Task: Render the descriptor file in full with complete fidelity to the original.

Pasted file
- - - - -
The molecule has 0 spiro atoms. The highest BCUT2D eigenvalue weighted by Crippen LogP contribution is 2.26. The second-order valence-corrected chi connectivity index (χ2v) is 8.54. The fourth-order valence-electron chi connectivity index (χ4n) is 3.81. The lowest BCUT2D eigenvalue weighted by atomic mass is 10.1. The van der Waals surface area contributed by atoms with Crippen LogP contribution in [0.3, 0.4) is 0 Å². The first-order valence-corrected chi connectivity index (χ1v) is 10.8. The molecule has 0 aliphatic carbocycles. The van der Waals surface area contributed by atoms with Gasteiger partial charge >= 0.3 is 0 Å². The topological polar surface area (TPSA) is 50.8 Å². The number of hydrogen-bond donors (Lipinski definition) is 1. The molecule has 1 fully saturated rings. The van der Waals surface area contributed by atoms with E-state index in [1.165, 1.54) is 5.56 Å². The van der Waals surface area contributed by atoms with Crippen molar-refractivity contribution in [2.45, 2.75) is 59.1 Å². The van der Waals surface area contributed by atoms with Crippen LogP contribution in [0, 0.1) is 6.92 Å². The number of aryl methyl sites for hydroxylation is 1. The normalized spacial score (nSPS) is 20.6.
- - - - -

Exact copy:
The molecule has 0 spiro atoms. The highest BCUT2D eigenvalue weighted by Crippen LogP contribution is 2.26. The second-order valence-corrected chi connectivity index (χ2v) is 8.54. The fourth-order valence-electron chi connectivity index (χ4n) is 3.81. The lowest BCUT2D eigenvalue weighted by atomic mass is 10.1. The van der Waals surface area contributed by atoms with Crippen LogP contribution in [0.3, 0.4) is 0 Å². The first-order valence-corrected chi connectivity index (χ1v) is 10.8. The molecule has 0 aliphatic carbocycles. The van der Waals surface area contributed by atoms with Gasteiger partial charge >= 0.3 is 0 Å². The topological polar surface area (TPSA) is 50.8 Å². The number of hydrogen-bond donors (Lipinski definition) is 1. The molecule has 1 fully saturated rings. The van der Waals surface area contributed by atoms with E-state index in [1.165, 1.54) is 5.56 Å². The van der Waals surface area contributed by atoms with Crippen molar-refractivity contribution in [2.45, 2.75) is 59.1 Å². The van der Waals surface area contributed by atoms with Crippen LogP contribution in [0, 0.1) is 6.92 Å². The number of aryl methyl sites for hydroxylation is 1. The normalized spacial score (nSPS) is 20.6.